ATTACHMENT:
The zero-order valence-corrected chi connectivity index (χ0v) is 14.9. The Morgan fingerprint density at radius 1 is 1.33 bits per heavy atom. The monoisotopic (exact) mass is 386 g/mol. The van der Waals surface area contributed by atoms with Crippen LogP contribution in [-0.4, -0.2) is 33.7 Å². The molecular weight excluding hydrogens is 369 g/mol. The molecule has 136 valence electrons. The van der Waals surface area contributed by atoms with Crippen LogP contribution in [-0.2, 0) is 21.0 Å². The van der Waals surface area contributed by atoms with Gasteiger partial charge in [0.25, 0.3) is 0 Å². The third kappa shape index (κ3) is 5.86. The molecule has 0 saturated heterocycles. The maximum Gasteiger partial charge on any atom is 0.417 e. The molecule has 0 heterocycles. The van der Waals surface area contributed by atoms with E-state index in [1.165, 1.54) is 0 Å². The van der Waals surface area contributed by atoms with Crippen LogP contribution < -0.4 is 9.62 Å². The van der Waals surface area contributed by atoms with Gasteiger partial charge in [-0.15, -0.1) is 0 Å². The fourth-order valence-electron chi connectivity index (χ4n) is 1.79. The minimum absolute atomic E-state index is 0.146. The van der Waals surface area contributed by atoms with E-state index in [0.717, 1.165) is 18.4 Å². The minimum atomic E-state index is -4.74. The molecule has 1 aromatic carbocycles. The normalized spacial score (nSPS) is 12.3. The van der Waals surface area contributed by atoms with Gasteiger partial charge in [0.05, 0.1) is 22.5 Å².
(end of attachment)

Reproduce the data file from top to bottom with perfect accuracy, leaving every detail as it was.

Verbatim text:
The zero-order valence-corrected chi connectivity index (χ0v) is 14.9. The Morgan fingerprint density at radius 1 is 1.33 bits per heavy atom. The monoisotopic (exact) mass is 386 g/mol. The van der Waals surface area contributed by atoms with Crippen LogP contribution in [-0.4, -0.2) is 33.7 Å². The molecular weight excluding hydrogens is 369 g/mol. The molecule has 136 valence electrons. The van der Waals surface area contributed by atoms with Crippen LogP contribution in [-0.2, 0) is 21.0 Å². The van der Waals surface area contributed by atoms with Gasteiger partial charge in [0.25, 0.3) is 0 Å². The third kappa shape index (κ3) is 5.86. The molecule has 0 saturated heterocycles. The maximum Gasteiger partial charge on any atom is 0.417 e. The molecule has 0 heterocycles. The van der Waals surface area contributed by atoms with E-state index in [1.165, 1.54) is 0 Å². The van der Waals surface area contributed by atoms with Crippen LogP contribution < -0.4 is 9.62 Å². The van der Waals surface area contributed by atoms with Gasteiger partial charge in [-0.15, -0.1) is 0 Å². The fourth-order valence-electron chi connectivity index (χ4n) is 1.79. The minimum absolute atomic E-state index is 0.146. The van der Waals surface area contributed by atoms with E-state index in [0.717, 1.165) is 18.4 Å². The minimum atomic E-state index is -4.74. The molecule has 1 aromatic carbocycles. The normalized spacial score (nSPS) is 12.3. The van der Waals surface area contributed by atoms with Gasteiger partial charge in [0.05, 0.1) is 22.5 Å².